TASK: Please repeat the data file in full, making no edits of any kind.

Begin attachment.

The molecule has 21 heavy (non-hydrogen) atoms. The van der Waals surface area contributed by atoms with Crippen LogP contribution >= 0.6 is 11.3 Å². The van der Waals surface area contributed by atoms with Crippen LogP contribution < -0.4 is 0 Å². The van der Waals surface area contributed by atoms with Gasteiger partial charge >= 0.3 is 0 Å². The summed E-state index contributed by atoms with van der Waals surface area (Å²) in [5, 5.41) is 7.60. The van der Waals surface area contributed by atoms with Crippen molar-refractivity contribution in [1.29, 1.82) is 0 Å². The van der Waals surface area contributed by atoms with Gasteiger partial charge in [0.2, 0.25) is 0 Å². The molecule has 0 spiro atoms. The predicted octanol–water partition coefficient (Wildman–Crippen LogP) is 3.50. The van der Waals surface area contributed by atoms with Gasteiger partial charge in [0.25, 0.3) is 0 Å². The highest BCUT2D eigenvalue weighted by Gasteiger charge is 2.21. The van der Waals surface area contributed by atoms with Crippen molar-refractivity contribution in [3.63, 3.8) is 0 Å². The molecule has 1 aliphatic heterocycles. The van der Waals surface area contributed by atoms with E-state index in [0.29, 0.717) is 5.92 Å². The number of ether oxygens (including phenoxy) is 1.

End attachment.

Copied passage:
The molecule has 21 heavy (non-hydrogen) atoms. The van der Waals surface area contributed by atoms with Crippen LogP contribution >= 0.6 is 11.3 Å². The van der Waals surface area contributed by atoms with Crippen LogP contribution < -0.4 is 0 Å². The van der Waals surface area contributed by atoms with Gasteiger partial charge >= 0.3 is 0 Å². The summed E-state index contributed by atoms with van der Waals surface area (Å²) in [5, 5.41) is 7.60. The van der Waals surface area contributed by atoms with Crippen molar-refractivity contribution in [1.29, 1.82) is 0 Å². The van der Waals surface area contributed by atoms with Gasteiger partial charge in [0.2, 0.25) is 0 Å². The molecule has 0 spiro atoms. The predicted octanol–water partition coefficient (Wildman–Crippen LogP) is 3.50. The van der Waals surface area contributed by atoms with Gasteiger partial charge in [0.25, 0.3) is 0 Å². The highest BCUT2D eigenvalue weighted by Gasteiger charge is 2.21. The van der Waals surface area contributed by atoms with Crippen molar-refractivity contribution in [3.63, 3.8) is 0 Å². The molecule has 1 aliphatic heterocycles. The van der Waals surface area contributed by atoms with E-state index in [0.29, 0.717) is 5.92 Å². The number of ether oxygens (including phenoxy) is 1.